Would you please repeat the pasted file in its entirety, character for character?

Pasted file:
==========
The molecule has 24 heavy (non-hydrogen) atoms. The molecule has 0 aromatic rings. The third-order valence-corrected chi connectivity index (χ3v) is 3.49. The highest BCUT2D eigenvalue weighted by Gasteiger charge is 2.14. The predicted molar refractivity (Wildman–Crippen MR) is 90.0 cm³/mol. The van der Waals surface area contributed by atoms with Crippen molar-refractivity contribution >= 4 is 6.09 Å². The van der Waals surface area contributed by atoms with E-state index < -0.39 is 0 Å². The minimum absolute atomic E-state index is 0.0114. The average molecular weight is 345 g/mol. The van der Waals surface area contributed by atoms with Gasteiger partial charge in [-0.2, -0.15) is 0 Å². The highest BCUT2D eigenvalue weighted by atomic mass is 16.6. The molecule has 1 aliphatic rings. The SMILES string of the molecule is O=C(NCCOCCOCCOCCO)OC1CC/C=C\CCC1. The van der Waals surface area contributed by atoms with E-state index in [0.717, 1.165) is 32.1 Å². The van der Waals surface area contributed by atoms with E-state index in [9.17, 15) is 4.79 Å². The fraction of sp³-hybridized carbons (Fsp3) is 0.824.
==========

The molecule has 24 heavy (non-hydrogen) atoms. The molecule has 0 aromatic rings. The third-order valence-corrected chi connectivity index (χ3v) is 3.49. The highest BCUT2D eigenvalue weighted by Gasteiger charge is 2.14. The predicted molar refractivity (Wildman–Crippen MR) is 90.0 cm³/mol. The van der Waals surface area contributed by atoms with Crippen molar-refractivity contribution >= 4 is 6.09 Å². The van der Waals surface area contributed by atoms with E-state index < -0.39 is 0 Å². The minimum absolute atomic E-state index is 0.0114. The average molecular weight is 345 g/mol. The van der Waals surface area contributed by atoms with Gasteiger partial charge in [-0.2, -0.15) is 0 Å². The highest BCUT2D eigenvalue weighted by atomic mass is 16.6. The molecule has 1 aliphatic rings. The SMILES string of the molecule is O=C(NCCOCCOCCOCCO)OC1CC/C=C\CCC1. The van der Waals surface area contributed by atoms with E-state index in [0.717, 1.165) is 32.1 Å². The van der Waals surface area contributed by atoms with E-state index in [9.17, 15) is 4.79 Å². The fraction of sp³-hybridized carbons (Fsp3) is 0.824.